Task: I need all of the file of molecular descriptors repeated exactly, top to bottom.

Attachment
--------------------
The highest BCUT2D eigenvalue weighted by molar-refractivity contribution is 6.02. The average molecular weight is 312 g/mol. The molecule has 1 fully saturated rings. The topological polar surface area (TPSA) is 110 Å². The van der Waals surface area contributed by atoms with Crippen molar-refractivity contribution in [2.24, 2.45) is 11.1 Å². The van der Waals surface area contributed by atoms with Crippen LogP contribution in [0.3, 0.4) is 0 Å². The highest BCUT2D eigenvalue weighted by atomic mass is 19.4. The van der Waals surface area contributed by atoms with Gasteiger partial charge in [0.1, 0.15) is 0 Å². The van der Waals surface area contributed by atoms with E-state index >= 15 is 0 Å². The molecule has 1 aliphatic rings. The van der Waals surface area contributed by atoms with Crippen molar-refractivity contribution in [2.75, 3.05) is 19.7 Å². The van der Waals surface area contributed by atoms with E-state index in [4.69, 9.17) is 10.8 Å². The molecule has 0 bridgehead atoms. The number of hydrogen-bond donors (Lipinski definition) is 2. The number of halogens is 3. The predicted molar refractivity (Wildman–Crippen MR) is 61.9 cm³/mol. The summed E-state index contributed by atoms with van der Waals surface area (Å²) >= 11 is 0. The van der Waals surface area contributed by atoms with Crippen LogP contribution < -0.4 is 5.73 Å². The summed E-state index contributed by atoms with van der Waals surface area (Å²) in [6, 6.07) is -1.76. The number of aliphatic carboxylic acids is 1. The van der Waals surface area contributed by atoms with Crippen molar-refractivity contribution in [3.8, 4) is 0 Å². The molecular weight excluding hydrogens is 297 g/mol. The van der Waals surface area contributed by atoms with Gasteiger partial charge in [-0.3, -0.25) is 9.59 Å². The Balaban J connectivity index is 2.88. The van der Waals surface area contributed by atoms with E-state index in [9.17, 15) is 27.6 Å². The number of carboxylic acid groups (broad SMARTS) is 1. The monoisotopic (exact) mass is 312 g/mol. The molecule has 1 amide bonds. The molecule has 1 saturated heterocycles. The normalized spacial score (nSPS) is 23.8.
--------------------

The highest BCUT2D eigenvalue weighted by molar-refractivity contribution is 6.02. The average molecular weight is 312 g/mol. The molecule has 1 fully saturated rings. The topological polar surface area (TPSA) is 110 Å². The van der Waals surface area contributed by atoms with Crippen molar-refractivity contribution in [2.24, 2.45) is 11.1 Å². The van der Waals surface area contributed by atoms with Crippen LogP contribution in [0.3, 0.4) is 0 Å². The highest BCUT2D eigenvalue weighted by atomic mass is 19.4. The van der Waals surface area contributed by atoms with Gasteiger partial charge in [0.1, 0.15) is 0 Å². The van der Waals surface area contributed by atoms with E-state index >= 15 is 0 Å². The molecule has 1 aliphatic rings. The van der Waals surface area contributed by atoms with Crippen molar-refractivity contribution in [2.75, 3.05) is 19.7 Å². The van der Waals surface area contributed by atoms with E-state index in [4.69, 9.17) is 10.8 Å². The molecule has 0 bridgehead atoms. The number of hydrogen-bond donors (Lipinski definition) is 2. The number of halogens is 3. The predicted molar refractivity (Wildman–Crippen MR) is 61.9 cm³/mol. The summed E-state index contributed by atoms with van der Waals surface area (Å²) >= 11 is 0. The van der Waals surface area contributed by atoms with Crippen LogP contribution < -0.4 is 5.73 Å². The summed E-state index contributed by atoms with van der Waals surface area (Å²) in [6, 6.07) is -1.76. The number of aliphatic carboxylic acids is 1. The van der Waals surface area contributed by atoms with Crippen molar-refractivity contribution in [3.8, 4) is 0 Å². The molecular weight excluding hydrogens is 297 g/mol. The van der Waals surface area contributed by atoms with Gasteiger partial charge in [-0.3, -0.25) is 9.59 Å². The Balaban J connectivity index is 2.88. The van der Waals surface area contributed by atoms with E-state index in [9.17, 15) is 27.6 Å². The number of carboxylic acid groups (broad SMARTS) is 1. The monoisotopic (exact) mass is 312 g/mol. The molecule has 1 amide bonds. The molecule has 1 saturated heterocycles. The normalized spacial score (nSPS) is 23.8.